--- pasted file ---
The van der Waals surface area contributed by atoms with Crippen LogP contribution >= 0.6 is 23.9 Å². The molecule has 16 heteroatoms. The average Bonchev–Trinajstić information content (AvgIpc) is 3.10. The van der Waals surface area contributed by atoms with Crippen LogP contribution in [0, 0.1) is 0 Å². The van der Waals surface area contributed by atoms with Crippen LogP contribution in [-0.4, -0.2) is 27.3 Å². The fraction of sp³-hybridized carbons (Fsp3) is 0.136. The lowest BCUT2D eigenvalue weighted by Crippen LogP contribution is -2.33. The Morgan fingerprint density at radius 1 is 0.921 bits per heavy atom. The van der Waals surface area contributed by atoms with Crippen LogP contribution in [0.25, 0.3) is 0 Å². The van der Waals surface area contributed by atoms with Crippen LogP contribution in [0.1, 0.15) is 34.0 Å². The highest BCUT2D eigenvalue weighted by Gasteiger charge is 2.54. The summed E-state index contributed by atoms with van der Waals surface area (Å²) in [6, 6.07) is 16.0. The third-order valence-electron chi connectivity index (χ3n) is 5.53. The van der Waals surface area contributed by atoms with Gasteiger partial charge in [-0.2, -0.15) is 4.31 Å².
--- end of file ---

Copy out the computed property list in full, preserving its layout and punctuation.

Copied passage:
The van der Waals surface area contributed by atoms with Crippen LogP contribution >= 0.6 is 23.9 Å². The molecule has 16 heteroatoms. The average Bonchev–Trinajstić information content (AvgIpc) is 3.10. The van der Waals surface area contributed by atoms with Crippen LogP contribution in [0, 0.1) is 0 Å². The van der Waals surface area contributed by atoms with Crippen LogP contribution in [-0.4, -0.2) is 27.3 Å². The fraction of sp³-hybridized carbons (Fsp3) is 0.136. The lowest BCUT2D eigenvalue weighted by Crippen LogP contribution is -2.33. The Morgan fingerprint density at radius 1 is 0.921 bits per heavy atom. The van der Waals surface area contributed by atoms with Crippen LogP contribution in [0.25, 0.3) is 0 Å². The van der Waals surface area contributed by atoms with Crippen LogP contribution in [0.1, 0.15) is 34.0 Å². The highest BCUT2D eigenvalue weighted by Gasteiger charge is 2.54. The summed E-state index contributed by atoms with van der Waals surface area (Å²) in [6, 6.07) is 16.0. The third-order valence-electron chi connectivity index (χ3n) is 5.53. The van der Waals surface area contributed by atoms with Gasteiger partial charge in [-0.2, -0.15) is 4.31 Å².